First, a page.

Soma Building is an excellent alternative to the more traditional level-up system and the commonly seen skill tree, as it allows for near complete customization of each party member without the linearity and constraints of other systems. As an added bonus, unlike other titles Hearts R rewards players who evenly levels up each stat by awarding them with unique abilities and weapons not normally found.

Passive skills gained through Soma Building can be equipped using SP (Skill Points). However, that’s not the only way for a character to gain skills: they can also share skills with each other through bonds they form during pivotal story moments and through natural battle. This can be a great way for party members to access skills they normally would never learn on their own. These bonds have levels as well, and certain skills of certain levels can be shared with characters who share that bond level with them.

There’s of course tons of sidequests, skits, DLC costumes and other unlockable bonuses available for players throughout the game. Endgame content is plentiful, with new locales to explore and plenty of bosses to fell. You even unlock a special scene in the ending just by clearing a certain final dungeon (no mean feat I might add).

While the gameplay is the meat of Tales of Hearts R, its graphics can be considered the sauce that gives it an extra kick. As many fans may be aware, this title is a complete remake of the original DS version, rebuilt from the ground up for the PS Vita. As an example, see what the original version looked like:

Tales of Hearts

Versus the new version:

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The results are staggering to say the least. The full lushness and color of the original 2D sprite graphics are fully retained in this 3D remake. It doesn’t hurt that the PS Vita’s OLED screen makes the visuals look even more crisp and gorgeous than normal.

Bandai Namco truly outdid themselves with Hearts R, and the love and attention to every detail really brings this remake to full splendor. Music is overall pretty good as well, with some nice boss themes and catchy leitmotifs. Certainly not the series’ best but very far from being anything near bad.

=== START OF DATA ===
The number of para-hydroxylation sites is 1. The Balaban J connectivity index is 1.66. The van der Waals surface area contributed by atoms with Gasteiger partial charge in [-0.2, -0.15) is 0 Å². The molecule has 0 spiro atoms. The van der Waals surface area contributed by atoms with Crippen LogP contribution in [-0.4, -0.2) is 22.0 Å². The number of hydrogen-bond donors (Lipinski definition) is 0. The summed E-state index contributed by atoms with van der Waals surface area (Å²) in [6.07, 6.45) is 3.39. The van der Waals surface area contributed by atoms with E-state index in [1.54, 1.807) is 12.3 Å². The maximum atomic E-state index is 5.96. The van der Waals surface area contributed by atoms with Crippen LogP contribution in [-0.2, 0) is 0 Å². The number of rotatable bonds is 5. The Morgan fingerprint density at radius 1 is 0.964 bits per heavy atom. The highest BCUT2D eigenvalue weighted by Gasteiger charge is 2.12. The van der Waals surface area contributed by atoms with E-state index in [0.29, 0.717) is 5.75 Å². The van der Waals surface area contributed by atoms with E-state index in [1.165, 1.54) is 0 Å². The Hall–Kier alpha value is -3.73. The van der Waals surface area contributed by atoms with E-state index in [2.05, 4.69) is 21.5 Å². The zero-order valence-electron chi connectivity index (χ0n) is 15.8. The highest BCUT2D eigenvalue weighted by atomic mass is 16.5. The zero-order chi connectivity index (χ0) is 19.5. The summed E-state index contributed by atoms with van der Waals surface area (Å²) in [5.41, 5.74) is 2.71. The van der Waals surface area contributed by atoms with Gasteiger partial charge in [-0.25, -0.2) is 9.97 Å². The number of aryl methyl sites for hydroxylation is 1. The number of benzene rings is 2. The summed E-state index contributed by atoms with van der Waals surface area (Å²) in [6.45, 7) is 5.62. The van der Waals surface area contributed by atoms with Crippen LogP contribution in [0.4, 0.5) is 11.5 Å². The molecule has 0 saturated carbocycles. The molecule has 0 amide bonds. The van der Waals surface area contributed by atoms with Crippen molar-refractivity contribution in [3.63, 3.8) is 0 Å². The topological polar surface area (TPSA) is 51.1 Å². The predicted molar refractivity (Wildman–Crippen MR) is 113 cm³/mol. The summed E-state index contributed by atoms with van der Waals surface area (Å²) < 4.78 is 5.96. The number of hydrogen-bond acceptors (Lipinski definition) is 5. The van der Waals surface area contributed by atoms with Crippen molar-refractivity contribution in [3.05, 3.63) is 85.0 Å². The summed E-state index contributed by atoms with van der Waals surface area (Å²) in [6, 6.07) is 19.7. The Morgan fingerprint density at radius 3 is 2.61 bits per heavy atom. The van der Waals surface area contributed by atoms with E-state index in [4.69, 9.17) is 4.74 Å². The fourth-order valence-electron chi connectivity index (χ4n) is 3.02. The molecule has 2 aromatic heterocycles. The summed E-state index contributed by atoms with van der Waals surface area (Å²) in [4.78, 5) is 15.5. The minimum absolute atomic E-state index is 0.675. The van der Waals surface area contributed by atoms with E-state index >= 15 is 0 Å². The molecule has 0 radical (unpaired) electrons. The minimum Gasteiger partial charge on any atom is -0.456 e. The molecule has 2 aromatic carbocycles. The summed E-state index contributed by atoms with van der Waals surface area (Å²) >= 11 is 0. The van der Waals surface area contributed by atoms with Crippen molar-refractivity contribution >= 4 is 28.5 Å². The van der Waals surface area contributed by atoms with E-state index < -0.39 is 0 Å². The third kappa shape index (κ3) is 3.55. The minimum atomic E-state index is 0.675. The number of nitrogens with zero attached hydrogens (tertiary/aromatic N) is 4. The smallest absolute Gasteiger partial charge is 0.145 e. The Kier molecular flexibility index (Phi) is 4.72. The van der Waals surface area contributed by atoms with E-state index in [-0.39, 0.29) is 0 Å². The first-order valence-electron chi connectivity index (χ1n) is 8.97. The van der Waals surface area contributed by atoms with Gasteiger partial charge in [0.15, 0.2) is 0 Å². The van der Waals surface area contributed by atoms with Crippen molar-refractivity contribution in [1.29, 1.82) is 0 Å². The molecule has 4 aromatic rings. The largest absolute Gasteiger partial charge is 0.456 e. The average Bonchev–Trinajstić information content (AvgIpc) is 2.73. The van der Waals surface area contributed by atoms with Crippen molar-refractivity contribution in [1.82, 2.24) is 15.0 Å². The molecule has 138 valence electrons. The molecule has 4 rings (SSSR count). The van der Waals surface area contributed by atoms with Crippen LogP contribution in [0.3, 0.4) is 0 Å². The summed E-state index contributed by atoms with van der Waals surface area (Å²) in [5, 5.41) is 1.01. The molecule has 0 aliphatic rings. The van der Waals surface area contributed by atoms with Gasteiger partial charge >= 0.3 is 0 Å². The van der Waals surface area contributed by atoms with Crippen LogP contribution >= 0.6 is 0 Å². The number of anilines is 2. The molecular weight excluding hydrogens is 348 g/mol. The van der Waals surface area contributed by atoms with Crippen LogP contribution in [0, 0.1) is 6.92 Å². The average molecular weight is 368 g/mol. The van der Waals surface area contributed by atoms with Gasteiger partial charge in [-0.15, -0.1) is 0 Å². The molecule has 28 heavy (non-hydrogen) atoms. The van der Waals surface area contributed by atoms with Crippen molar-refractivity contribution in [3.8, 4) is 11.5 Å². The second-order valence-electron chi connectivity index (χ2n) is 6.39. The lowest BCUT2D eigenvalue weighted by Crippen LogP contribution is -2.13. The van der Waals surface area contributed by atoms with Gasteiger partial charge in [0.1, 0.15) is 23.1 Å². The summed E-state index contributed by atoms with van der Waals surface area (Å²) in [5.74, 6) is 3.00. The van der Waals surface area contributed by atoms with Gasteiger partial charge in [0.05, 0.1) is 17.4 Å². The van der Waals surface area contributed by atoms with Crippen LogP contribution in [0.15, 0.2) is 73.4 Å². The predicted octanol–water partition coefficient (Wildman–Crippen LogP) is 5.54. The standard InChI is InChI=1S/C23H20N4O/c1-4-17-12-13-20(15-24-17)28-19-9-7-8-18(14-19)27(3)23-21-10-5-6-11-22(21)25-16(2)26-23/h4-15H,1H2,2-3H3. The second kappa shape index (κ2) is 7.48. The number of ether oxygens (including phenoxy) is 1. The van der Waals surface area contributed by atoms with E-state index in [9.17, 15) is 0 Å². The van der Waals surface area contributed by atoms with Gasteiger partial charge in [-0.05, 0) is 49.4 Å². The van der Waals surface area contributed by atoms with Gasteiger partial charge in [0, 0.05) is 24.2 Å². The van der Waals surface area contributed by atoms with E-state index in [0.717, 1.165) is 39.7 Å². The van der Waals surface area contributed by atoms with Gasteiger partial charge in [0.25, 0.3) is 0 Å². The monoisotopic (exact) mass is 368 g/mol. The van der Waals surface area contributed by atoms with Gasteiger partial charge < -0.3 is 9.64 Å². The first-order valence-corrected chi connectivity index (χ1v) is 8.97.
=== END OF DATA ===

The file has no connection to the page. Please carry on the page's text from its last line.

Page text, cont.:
Earlier in the review, I spoke at length about the localization and voice acting but neglected to mention the more important aspect of characterization itself. The protagonists are mostly well-written, with the tendency for them to fall into cliques and common character tropes, although this is more of a by-product of a very “by-the-numbers” plot.

What makes the plot interesting are the character interactions and quirky moments that arise from them, showing off unique facets normally not possessed by whatever personality mold they’ve been assigned too.

Interestingly enough, Gall was never in the original version of the game; he was added as a “bonus” character in the remake. Even though Gall is a new addition, he fits in surprisingly well with the plot and is probably the only party member written without a particular archtype in mind, giving him a nice flexibility to interact with any other protagonist and adapt to any ongoings in the plot. His weapons in battle fit in well and add a new dimension of strategy when controlling him.

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Tales of Hearts R doesn’t have the most original story and the characters are mostly well-meaning but occasionally stereotypical. The game’s localization feels a bit lacking without an English dub as well, considering the amount of work that was clearly poured into the translation. However, the beautifully remade visuals, stellar combat and development system and on-point voice acting more than compensate for the admittedly superficial shortcomings.

If you own a PS Vita and are on the lookout for a great new game to add to your library, Bandai Namco has a lovely polished gem for you to purchase.